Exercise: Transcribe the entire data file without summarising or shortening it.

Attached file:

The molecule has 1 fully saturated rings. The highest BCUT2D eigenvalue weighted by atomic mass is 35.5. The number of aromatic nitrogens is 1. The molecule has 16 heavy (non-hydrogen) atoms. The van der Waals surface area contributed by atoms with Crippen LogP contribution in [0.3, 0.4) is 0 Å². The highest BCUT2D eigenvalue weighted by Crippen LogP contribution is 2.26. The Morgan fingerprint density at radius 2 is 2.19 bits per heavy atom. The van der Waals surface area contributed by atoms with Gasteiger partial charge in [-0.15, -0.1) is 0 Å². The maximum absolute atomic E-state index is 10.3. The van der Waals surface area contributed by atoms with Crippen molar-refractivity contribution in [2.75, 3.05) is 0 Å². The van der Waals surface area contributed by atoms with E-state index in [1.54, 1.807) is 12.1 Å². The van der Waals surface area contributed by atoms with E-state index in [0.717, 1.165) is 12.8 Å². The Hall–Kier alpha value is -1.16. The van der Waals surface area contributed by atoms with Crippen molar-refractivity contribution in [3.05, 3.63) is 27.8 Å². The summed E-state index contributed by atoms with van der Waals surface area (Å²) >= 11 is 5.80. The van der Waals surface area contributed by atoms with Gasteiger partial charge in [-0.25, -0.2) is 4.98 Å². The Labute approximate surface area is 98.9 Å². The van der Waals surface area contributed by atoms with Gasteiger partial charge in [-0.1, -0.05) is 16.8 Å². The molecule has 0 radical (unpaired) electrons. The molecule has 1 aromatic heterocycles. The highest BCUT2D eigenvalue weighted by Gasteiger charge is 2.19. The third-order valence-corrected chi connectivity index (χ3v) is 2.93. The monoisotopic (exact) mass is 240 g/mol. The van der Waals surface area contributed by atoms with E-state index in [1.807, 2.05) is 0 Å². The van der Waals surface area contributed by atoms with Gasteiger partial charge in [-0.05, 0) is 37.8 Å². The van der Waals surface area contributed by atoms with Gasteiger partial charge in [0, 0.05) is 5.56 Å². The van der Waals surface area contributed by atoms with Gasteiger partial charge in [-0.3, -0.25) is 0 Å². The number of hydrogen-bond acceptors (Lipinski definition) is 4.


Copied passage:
The molecule has 1 fully saturated rings. The highest BCUT2D eigenvalue weighted by atomic mass is 35.5. The number of aromatic nitrogens is 1. The molecule has 16 heavy (non-hydrogen) atoms. The van der Waals surface area contributed by atoms with Crippen LogP contribution in [0.3, 0.4) is 0 Å². The highest BCUT2D eigenvalue weighted by Crippen LogP contribution is 2.26. The Morgan fingerprint density at radius 2 is 2.19 bits per heavy atom. The van der Waals surface area contributed by atoms with Gasteiger partial charge in [-0.15, -0.1) is 0 Å². The maximum absolute atomic E-state index is 10.3. The van der Waals surface area contributed by atoms with Crippen molar-refractivity contribution in [2.75, 3.05) is 0 Å². The van der Waals surface area contributed by atoms with E-state index in [1.54, 1.807) is 12.1 Å². The van der Waals surface area contributed by atoms with E-state index in [0.717, 1.165) is 12.8 Å². The Hall–Kier alpha value is -1.16. The van der Waals surface area contributed by atoms with Crippen molar-refractivity contribution in [3.05, 3.63) is 27.8 Å². The summed E-state index contributed by atoms with van der Waals surface area (Å²) >= 11 is 5.80. The van der Waals surface area contributed by atoms with Gasteiger partial charge in [-0.25, -0.2) is 4.98 Å². The Labute approximate surface area is 98.9 Å². The van der Waals surface area contributed by atoms with Gasteiger partial charge in [-0.1, -0.05) is 16.8 Å². The molecule has 0 radical (unpaired) electrons. The molecule has 1 aromatic heterocycles. The highest BCUT2D eigenvalue weighted by Gasteiger charge is 2.19. The third-order valence-corrected chi connectivity index (χ3v) is 2.93. The monoisotopic (exact) mass is 240 g/mol. The van der Waals surface area contributed by atoms with E-state index in [1.807, 2.05) is 0 Å². The van der Waals surface area contributed by atoms with Gasteiger partial charge in [-0.05, 0) is 37.8 Å². The van der Waals surface area contributed by atoms with Gasteiger partial charge in [0, 0.05) is 5.56 Å². The van der Waals surface area contributed by atoms with Gasteiger partial charge in [-0.3, -0.25) is 0 Å². The number of hydrogen-bond acceptors (Lipinski definition) is 4.